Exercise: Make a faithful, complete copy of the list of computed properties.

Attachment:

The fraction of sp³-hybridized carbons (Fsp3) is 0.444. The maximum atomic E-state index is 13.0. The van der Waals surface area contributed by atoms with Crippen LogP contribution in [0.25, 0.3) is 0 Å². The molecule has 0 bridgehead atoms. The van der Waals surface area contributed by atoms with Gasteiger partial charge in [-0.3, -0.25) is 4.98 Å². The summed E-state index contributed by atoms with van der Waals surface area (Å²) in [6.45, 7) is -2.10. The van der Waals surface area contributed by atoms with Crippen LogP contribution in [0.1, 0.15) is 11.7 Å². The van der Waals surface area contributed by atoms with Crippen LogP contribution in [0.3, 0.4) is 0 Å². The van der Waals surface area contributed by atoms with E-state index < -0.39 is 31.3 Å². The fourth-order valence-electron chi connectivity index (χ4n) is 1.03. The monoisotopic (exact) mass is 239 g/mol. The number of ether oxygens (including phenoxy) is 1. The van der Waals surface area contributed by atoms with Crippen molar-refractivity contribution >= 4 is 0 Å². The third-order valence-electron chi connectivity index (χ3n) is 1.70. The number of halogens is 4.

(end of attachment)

The fraction of sp³-hybridized carbons (Fsp3) is 0.444. The maximum atomic E-state index is 13.0. The van der Waals surface area contributed by atoms with Crippen LogP contribution in [0.25, 0.3) is 0 Å². The molecule has 0 bridgehead atoms. The van der Waals surface area contributed by atoms with Gasteiger partial charge in [-0.3, -0.25) is 4.98 Å². The summed E-state index contributed by atoms with van der Waals surface area (Å²) in [6.45, 7) is -2.10. The van der Waals surface area contributed by atoms with Crippen LogP contribution in [0.1, 0.15) is 11.7 Å². The van der Waals surface area contributed by atoms with Crippen LogP contribution in [0.3, 0.4) is 0 Å². The van der Waals surface area contributed by atoms with E-state index < -0.39 is 31.3 Å². The fourth-order valence-electron chi connectivity index (χ4n) is 1.03. The monoisotopic (exact) mass is 239 g/mol. The number of ether oxygens (including phenoxy) is 1. The van der Waals surface area contributed by atoms with Crippen molar-refractivity contribution >= 4 is 0 Å². The third-order valence-electron chi connectivity index (χ3n) is 1.70. The number of halogens is 4.